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Arizona home buyers can sue builders for defects for longer, state Supreme Court says

As investors play a growing role in the housing market, many first-time buyers are having a hard time finding a home.
As investors play a growing role in the housing market, many first-time buyers are having a hard time finding a home.

By Howard Fischer
Capitol Media Services
PHOENIX -- Buyers of new homes are entitled to sue builders for hidden defects for up to eight years -- even if they have signed contracts waiving that right, the Arizona Supreme Court ruled Wednesday.
In a ruling with wide implications, the justices said that the common law "implied warranty of workmanship and habitability'' recognizes the fact that home buyers are not experts in all the things that are required in constructing a house.
"A homebuyer must ... rely heavily on the builder-vendor's knowledge of construction quality, as builders are skilled in the profession, modern construction is complex and regulated by many government codes,'' wrote Justice Ann Scott Timmer. "And homebuyers are generally not skilled or knowledgeable in construction, plumbing, or electrical requirements and practices.''
She acknowledged that, in general, people are legally entitled to sign contracts defining the responsibilities of each. That presumes both parties are "sophisticated'' and equally aware of the risks and terms.
But in cases of new homes, Timmer said, there is an "inequality in bargaining power'' between the builder and the buyer.
"The implied warranty was created in recognition of this disparity, and undoubtedly reflects the homebuyers' reasonable expectations that a newly constructed home would be properly designed and built,'' she wrote.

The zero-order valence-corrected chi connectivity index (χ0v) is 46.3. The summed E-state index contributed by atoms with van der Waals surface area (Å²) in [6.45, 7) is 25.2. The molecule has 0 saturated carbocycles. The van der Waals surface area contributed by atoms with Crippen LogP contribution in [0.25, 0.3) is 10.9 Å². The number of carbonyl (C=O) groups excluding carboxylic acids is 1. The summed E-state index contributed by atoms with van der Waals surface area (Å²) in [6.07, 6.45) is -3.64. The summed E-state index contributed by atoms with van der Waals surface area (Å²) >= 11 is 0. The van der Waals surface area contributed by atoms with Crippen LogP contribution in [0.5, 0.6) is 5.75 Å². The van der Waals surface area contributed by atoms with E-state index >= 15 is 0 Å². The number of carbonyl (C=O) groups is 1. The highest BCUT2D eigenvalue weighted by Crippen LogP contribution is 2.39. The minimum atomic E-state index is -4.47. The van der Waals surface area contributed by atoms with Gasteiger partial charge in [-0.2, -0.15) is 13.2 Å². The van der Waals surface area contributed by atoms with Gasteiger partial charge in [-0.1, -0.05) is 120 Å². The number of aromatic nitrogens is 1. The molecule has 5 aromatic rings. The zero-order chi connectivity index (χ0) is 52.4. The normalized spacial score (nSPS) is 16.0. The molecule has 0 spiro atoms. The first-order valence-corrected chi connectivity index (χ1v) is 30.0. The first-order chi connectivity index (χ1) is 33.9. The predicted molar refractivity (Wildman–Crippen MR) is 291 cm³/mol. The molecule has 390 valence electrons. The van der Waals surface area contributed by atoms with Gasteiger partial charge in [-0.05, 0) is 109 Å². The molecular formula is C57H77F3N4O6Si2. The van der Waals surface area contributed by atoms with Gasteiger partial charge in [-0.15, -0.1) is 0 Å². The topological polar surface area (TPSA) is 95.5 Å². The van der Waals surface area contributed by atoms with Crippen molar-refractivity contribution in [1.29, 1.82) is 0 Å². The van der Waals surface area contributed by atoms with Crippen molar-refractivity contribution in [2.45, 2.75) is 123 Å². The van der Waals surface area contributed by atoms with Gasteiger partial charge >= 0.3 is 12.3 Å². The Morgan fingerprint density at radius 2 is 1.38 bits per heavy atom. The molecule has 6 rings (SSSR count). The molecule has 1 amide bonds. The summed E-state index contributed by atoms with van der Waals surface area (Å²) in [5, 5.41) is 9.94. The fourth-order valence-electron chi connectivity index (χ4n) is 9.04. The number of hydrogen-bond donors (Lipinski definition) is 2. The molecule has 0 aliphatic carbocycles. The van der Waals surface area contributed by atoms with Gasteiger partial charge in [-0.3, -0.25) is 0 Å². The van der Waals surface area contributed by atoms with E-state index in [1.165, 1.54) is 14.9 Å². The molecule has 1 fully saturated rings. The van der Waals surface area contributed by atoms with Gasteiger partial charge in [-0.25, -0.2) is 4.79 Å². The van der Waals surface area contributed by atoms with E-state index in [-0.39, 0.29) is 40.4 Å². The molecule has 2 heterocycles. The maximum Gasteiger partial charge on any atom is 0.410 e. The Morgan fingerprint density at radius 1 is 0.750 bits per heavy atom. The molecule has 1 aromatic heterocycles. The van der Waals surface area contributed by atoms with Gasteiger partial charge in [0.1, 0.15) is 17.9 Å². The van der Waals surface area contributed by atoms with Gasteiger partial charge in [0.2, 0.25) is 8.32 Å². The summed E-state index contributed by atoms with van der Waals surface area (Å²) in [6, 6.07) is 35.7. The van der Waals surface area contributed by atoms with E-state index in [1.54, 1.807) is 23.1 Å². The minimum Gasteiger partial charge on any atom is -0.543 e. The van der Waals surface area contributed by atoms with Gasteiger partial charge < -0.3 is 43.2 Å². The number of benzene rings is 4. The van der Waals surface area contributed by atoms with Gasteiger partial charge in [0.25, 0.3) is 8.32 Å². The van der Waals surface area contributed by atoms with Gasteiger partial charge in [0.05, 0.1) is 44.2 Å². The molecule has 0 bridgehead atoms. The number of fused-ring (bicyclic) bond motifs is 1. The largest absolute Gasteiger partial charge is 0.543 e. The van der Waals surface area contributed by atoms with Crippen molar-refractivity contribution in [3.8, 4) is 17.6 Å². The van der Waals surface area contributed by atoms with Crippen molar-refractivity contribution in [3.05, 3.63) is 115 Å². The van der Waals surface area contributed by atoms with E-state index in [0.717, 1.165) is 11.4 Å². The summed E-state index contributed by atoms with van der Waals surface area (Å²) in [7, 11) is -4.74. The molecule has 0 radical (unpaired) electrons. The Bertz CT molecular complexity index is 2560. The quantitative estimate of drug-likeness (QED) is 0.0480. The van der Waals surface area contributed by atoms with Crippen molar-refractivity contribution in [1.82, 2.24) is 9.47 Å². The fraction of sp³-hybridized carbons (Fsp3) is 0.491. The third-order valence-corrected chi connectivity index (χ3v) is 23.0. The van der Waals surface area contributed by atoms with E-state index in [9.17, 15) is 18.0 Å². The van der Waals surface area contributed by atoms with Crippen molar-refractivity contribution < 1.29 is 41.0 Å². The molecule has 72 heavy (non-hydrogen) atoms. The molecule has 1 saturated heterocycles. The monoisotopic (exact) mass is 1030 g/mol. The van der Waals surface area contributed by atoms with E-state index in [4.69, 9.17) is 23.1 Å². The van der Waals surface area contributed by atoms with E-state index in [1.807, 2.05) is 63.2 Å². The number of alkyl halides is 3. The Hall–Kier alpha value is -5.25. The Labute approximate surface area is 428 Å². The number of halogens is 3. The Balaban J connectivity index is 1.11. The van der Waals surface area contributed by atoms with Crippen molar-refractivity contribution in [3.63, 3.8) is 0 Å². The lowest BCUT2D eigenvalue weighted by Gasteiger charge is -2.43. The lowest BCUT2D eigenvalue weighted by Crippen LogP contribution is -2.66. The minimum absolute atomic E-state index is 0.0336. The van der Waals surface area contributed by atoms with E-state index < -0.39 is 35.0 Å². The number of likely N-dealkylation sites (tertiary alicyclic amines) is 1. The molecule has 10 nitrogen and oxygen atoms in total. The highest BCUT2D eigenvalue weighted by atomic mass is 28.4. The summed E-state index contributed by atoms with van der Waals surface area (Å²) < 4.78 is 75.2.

Wednesday's ruling was not unanimous. Justice Kathryn King said it runs afoul of the state's public policy favoring freedom to contract.
And King, joined by Justice Clint Bolick, pointed out that right of implied habitability exists nowhere in state law. Instead, she noted, it was created by a 1979 ruling of the State Court of Appeals.
Timmer said that's irrelevant, noting subsequent state laws have implicitly affirmed that decision.
The case involves Tina Zambrano who in 2013 entered into a preprinted purchase agreement with M & RC II LLC, to buy a home that Scott Homes Development Co. would build in a new subdivision in Surprise.
That contract said the warranty offered by the builder was "the only warranty applicable'' to the purchase. More to the point, it said all other express or implied warranties, including of habitability and workmanship are waived by the seller.
Zambrano initialed the paragraph confirming she had read and understood the agreement.
That warranty had specific provisions,like saying Scott would repair within one year any floors having more than a quarter-inch ridge or depression within 30 inches of the joists.
Four years later, Zambrano sued alleging various design and construction defects. These included improper grading, separation of windows from cracking stucco, separation of baseboards from the tile and walls, and nail pops in the ceiling.